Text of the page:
Contempt Order Sought Against Rent Board in Santa Monica

Times Staff Writer

Attorneys for a group of landlords are asking a Superior Court judge to find Santa Monica's Rent Control Board officials in contempt of a court order and send them to jail.

Judge Laurence J. Rittenband is expected to rule later this month on whether the five members of the Rent Control Board and two hearing examiners should be held in contempt of an injunction that the judge issued six years ago.

The injunction barred rent control officials from holding hearings on excessive-rent disputes and from penalizing landlords who are found to have overcharged their tenants. Such matters are for a court to decide, Rittenband said when he issued the injunction in 1983.

Landlords' Attorneys

In a hearing Thursday at Santa Monica Superior Court, attorneys David M. Shell and Thomas A. Nitti, who represent several local landlords, argued that the board is violating that injunction and asked that its members be incarcerated.

Shell and Nitti contend that the board has begun taking on excessive-rent cases, settling several by blocking landlords from raising their rents until they refund overcharges to their tenants.

But Joel M. Levy, attorney for the Rent Control Board, argued that the injunction only bars specific excessive-rent procedures for awarding damages. The board can continue to enforce other portions of the rent control law, such as forbidding landlords to raise their rents when they have broken the law.

Rittenband did not seem sympathetic to the rent board's arguments. He said that the intent of his injunction was clear: excessive-rent disputes are for the courts to decide, not the rent board.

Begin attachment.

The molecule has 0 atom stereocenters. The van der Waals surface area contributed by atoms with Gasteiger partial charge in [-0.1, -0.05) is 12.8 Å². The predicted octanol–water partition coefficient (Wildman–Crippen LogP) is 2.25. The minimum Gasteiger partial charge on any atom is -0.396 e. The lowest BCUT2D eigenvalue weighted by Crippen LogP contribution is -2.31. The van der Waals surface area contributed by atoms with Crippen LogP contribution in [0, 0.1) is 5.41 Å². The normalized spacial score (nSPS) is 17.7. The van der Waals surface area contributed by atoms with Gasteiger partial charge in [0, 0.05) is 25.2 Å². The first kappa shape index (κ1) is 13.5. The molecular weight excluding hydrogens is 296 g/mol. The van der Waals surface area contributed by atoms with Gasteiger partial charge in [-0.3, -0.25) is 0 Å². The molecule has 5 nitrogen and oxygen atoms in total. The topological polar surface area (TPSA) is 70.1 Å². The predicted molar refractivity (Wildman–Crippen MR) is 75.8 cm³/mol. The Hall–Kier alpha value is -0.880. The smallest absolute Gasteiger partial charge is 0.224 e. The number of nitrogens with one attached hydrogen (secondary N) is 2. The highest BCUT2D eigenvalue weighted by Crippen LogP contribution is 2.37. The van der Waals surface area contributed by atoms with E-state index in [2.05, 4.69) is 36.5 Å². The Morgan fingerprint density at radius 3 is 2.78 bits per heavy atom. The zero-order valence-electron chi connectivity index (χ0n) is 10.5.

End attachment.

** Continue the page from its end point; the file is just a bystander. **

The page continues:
"You have no business determining whether excess rent has been charged," Rittenband scolded Levy.

Levy countered that Rittenband seemed to be trying to expand the original intent of his injunction.

In the end, Rittenband said he would allow both sides three more weeks to submit additional briefs before ruling.

Nitti said later he suspected the judge wanted to take more time since a jail sentence is being called for as penalty.

"He may be getting ready to make a real heavy ruling," Nitti said.

Contempt is punishable by no more than five days in jail and a maximum fine of $1,000 for each contempt citation. Shell said each rent board member is guilty of at least two incidents of contempt, and the two hearing examiners guilty of three each.

Susan Packer Davis, chairwoman of the Rent Control Board, said jail seemed a "far-fetched" and inappropriate punishment. She contended that board commissioners are obeying the injunction and conducting business that is not mentioned in the injunction, such as petitions for rent decreases from tenants and rent increases from landlords.

"If issues of excess rent come up in these other contexts . . . our job is do to something about them," she said. "But we are not . . . acting like a court."

Rittenband issued the injunction on Nov. 15, 1983, in connection with a lawsuit brought by Haidy McHugh. McHugh sued the rent board after the panel found that she had overcharged two tenants and awarded them triple the amount of the overcharge as damages.

Rittenband in that case sided with McHugh, saying the board had unconstitutionally exceeded its authority and assumed powers usually reserved for the judiciary. In 1985, a state Court of Appeal overturned that ruling, and the case is pending before the state Supreme Court.

Rittenband said Thursday his decision in the contempt hearing assumes that his earlier ruling is upheld by the Supreme Court.

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